For many, the sport of sailing is about getting out there and seeing what the world’s waters have to offer. But that wasn’t exactly the case this weekend in Sheboygan.
This weekend, Sheboygan played host to a world championship sailing competition but not one competitor saw the finish line. That’s because the athletes, are all blind.
“I lost my eyesight in accident. A soldering iron exploded, and sent shrapnel into my eyes and the rest of my body,” said David Brown, a competitor from Canada.
Brown went through the stages of grief when he lost his sight. First anger, then denial. But now he and his blind competitors can see one thing.
“You’ve got to make life. You’ve got to go to life. Life doesn’t come to you. You’ve just got to get out there and keep living it. It doesn’t matter whether our eyes don’t work too well or not. Just keep on doing what you’re doing,” said competitor Ryan Honschooten from Australia.
The sailors race around a course with buoys emitting sound so the competitors know where to go. Sailing, even for those with sight, is based largely on feeling the wind in the sails making it a great sport for the blind. But learning the intricacies of sailing is not easy.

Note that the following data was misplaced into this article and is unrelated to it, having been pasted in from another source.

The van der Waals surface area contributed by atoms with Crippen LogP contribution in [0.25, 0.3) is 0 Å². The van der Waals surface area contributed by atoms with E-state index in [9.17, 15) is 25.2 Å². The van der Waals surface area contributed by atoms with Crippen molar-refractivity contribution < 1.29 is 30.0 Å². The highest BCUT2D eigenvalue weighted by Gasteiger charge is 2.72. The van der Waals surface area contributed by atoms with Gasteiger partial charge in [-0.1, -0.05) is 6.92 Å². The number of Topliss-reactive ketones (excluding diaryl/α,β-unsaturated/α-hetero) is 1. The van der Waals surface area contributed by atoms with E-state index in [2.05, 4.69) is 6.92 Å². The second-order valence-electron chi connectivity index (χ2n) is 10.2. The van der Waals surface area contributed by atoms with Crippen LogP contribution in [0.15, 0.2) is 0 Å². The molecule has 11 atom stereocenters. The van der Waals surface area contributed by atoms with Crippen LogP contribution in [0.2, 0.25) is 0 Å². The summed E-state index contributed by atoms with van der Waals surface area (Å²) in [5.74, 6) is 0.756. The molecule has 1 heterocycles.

“When you’re trying to teach the blind to do anything, you want to paint a verbal picture. A picture is worth a thousand words, but we need the 1000 words, not the picture,” said Brown.Sheboygan’s own BJ Blahnik lost his sight gradually and is picking up the sport bit by bit. Each step requires patience, but it comes with an amazing reward.
“The first time I went sailing with my instructor, he was quiet and it was just me sailing, the wind and the waves, it was so freeing because I hadn’t had control like that of something since I stopped driving over 12 years ago,” Blahnik said.
Football, basketball, baseball, soccer are all off limits for the most enterprising blind athletes on earth. But sailing is a great outlet for their competitive juices.
“I’ve found a sport that I can excel in. I was never really able to do competition. I’ve stumbled into a sport that lets me go far, that lets me drive something, and also lets me be on an equal playing feeling with everybody else. It’s just amazing,” said competitor Kylie Forth from Australia.
“I challenge any blind person, young or old, come down to Sheboygan, come out sailing for a day, and it will change your life and your perspective,” Blahnik said.